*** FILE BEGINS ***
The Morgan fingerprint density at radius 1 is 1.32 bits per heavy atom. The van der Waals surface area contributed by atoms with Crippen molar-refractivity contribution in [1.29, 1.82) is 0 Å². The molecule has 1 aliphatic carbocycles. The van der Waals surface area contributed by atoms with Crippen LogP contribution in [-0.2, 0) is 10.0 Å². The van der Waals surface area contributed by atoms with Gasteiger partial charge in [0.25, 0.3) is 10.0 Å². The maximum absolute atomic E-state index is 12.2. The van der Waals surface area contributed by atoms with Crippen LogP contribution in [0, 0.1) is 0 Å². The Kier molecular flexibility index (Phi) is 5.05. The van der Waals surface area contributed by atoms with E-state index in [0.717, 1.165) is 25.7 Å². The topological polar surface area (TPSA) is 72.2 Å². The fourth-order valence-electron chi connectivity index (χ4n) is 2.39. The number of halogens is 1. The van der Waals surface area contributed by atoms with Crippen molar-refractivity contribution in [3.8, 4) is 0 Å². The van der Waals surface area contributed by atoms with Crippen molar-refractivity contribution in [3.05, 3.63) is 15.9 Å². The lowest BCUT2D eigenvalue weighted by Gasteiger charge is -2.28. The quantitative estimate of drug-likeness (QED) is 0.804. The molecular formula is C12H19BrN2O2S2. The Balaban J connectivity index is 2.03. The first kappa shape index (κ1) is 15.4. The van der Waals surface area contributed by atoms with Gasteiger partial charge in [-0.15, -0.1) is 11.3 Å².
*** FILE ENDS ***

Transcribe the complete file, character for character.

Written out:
The Morgan fingerprint density at radius 1 is 1.32 bits per heavy atom. The van der Waals surface area contributed by atoms with Crippen molar-refractivity contribution in [1.29, 1.82) is 0 Å². The molecule has 1 aliphatic carbocycles. The van der Waals surface area contributed by atoms with Crippen LogP contribution in [-0.2, 0) is 10.0 Å². The van der Waals surface area contributed by atoms with Gasteiger partial charge in [0.25, 0.3) is 10.0 Å². The maximum absolute atomic E-state index is 12.2. The van der Waals surface area contributed by atoms with Crippen LogP contribution in [0, 0.1) is 0 Å². The Kier molecular flexibility index (Phi) is 5.05. The van der Waals surface area contributed by atoms with E-state index in [0.717, 1.165) is 25.7 Å². The topological polar surface area (TPSA) is 72.2 Å². The fourth-order valence-electron chi connectivity index (χ4n) is 2.39. The number of halogens is 1. The van der Waals surface area contributed by atoms with Crippen molar-refractivity contribution in [3.8, 4) is 0 Å². The van der Waals surface area contributed by atoms with Crippen molar-refractivity contribution in [3.05, 3.63) is 15.9 Å². The lowest BCUT2D eigenvalue weighted by Gasteiger charge is -2.28. The quantitative estimate of drug-likeness (QED) is 0.804. The molecular formula is C12H19BrN2O2S2. The Balaban J connectivity index is 2.03. The first kappa shape index (κ1) is 15.4. The van der Waals surface area contributed by atoms with Gasteiger partial charge in [-0.15, -0.1) is 11.3 Å².